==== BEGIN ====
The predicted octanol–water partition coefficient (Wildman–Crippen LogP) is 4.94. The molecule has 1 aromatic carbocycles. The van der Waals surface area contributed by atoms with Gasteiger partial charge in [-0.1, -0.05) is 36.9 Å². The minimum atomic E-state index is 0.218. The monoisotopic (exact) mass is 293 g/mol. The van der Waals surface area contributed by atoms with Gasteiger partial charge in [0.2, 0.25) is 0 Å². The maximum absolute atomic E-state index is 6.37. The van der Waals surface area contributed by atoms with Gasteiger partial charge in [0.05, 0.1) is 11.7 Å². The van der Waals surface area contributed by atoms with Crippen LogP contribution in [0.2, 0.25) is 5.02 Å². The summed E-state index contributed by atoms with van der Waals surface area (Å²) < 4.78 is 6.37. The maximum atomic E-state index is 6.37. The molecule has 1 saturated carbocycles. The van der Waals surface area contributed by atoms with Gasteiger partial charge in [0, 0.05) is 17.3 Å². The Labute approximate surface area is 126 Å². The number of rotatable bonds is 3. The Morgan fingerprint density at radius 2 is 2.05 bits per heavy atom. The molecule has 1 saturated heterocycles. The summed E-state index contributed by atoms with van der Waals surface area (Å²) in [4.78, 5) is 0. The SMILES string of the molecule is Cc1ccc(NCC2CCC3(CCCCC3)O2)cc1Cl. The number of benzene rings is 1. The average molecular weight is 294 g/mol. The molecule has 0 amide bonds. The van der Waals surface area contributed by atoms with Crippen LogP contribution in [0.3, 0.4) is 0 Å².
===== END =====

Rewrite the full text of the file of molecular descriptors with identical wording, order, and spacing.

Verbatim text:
The predicted octanol–water partition coefficient (Wildman–Crippen LogP) is 4.94. The molecule has 1 aromatic carbocycles. The van der Waals surface area contributed by atoms with Gasteiger partial charge in [-0.1, -0.05) is 36.9 Å². The minimum atomic E-state index is 0.218. The monoisotopic (exact) mass is 293 g/mol. The van der Waals surface area contributed by atoms with Gasteiger partial charge in [0.2, 0.25) is 0 Å². The maximum absolute atomic E-state index is 6.37. The van der Waals surface area contributed by atoms with Gasteiger partial charge in [0.05, 0.1) is 11.7 Å². The van der Waals surface area contributed by atoms with Crippen LogP contribution in [0.2, 0.25) is 5.02 Å². The summed E-state index contributed by atoms with van der Waals surface area (Å²) < 4.78 is 6.37. The maximum atomic E-state index is 6.37. The molecule has 1 saturated carbocycles. The van der Waals surface area contributed by atoms with Gasteiger partial charge in [0, 0.05) is 17.3 Å². The Labute approximate surface area is 126 Å². The number of rotatable bonds is 3. The Morgan fingerprint density at radius 2 is 2.05 bits per heavy atom. The molecule has 1 saturated heterocycles. The summed E-state index contributed by atoms with van der Waals surface area (Å²) in [4.78, 5) is 0. The SMILES string of the molecule is Cc1ccc(NCC2CCC3(CCCCC3)O2)cc1Cl. The number of benzene rings is 1. The average molecular weight is 294 g/mol. The molecule has 0 amide bonds. The van der Waals surface area contributed by atoms with Crippen LogP contribution in [0.3, 0.4) is 0 Å².